We have focused on the character of the person we want to hire, looking for alignment with our company values. We haven’t needed recruiting experience as an indicator of hiring success. Whether hiring for your Mom and Pop Bakery shop, or your fortune 500 healthcare company, there is no silver bullet to hiring. If there was, there wouldn’t be an entire industry to service it. Since it is one of the toughest things to do in business, over time, your philosophy and processes around hiring will likely evolve.
When you look for someone’s compatibility with your organization, relying on a standard hiring process is the best way to find consistency. Keep in mind the common 2 reasons behind an open position, company growth or turnover. It can be important to ask yourself questions about this before the interview process.
Is this person going into a new role?
Are they replacing someone?
How does that impact our expectation of this person?
What is the candidate's expectation of this role?
Whether you use a hiring partner or hire internally, the goal is for you to effectively mold your process to fit your company. Resources like the Northeastern University Hiring Study provide everything from interview Do’s and Don’t’s to the legality of onboarding an employee. When it comes to our internal hiring, we have catered our 3-step process around our Hybrid culture and the expectations we set for our environment.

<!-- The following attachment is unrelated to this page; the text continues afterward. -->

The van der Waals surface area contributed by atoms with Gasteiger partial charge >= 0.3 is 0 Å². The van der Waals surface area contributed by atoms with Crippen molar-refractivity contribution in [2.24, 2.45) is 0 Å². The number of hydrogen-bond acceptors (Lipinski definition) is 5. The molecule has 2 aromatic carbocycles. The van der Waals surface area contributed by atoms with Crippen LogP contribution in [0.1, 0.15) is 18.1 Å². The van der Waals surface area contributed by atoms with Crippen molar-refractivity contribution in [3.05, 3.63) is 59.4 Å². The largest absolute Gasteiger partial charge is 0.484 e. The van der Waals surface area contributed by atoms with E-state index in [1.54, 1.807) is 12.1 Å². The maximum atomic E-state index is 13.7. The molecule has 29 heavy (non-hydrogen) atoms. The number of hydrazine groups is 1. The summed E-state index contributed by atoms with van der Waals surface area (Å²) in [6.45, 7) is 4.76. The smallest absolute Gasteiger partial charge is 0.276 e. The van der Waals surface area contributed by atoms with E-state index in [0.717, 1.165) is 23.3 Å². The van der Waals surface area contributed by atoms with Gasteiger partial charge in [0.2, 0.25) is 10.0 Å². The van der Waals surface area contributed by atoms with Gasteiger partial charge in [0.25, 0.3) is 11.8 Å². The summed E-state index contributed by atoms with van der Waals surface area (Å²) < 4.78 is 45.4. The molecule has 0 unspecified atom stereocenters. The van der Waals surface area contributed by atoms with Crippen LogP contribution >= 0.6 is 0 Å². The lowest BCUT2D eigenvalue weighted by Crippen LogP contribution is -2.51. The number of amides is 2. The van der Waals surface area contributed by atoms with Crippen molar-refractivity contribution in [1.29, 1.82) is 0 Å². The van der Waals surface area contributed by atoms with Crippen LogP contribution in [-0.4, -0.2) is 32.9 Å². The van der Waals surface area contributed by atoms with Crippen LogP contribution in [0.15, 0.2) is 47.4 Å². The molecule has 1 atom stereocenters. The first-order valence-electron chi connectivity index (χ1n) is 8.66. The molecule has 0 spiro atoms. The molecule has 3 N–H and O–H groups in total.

1st Interview - Our initial step is a phone screen between the candidate and their potential hiring manager. (This is to align on the role responsibilities, how we came to find each other, and if we feel it fits – set up the second interview).
2nd Interview – This is an onsite panel interview with the hiring manager and a few members of the team. (This is an hour panel discussing their prior experience, and their ability to do the job at hand. This is the best opportunity to get to know the person and what makes them tick.) If they have the time, we often ask this person to stay for an extra hour or so in the office to meet more of the team and experience our culture.
3rd interview – Interview with our CEO, Graham.
In the Information Technology world, we have found that the majority of our clients use some form of a technical assessment in the second round interview, giving them a strong sense of where the candidate’s strengths and room for training are. Everything from a whiteboarding session around development to a business analyst documentation assessment, it takes refinement as
you look at indicators for success in the role.
With remote work in the tech space booming in the last 2-3 years, the landscape of hiring has changed drastically. It takes a lot of trust for your team to find the right people over video from a different state or part of the world. The best thing you can do is find a process that works for your organization.
Best practices for hiring New Employees Guide: Northeastern University. Northeastern University D'Amore-McKim School of Business. (n.d.). Retrieved July 5, 2022, from https://onlinebusiness.northeastern.edu/master-of-business-administration-mba/knowledge/best-practices-for-hiring-new-employees-guide/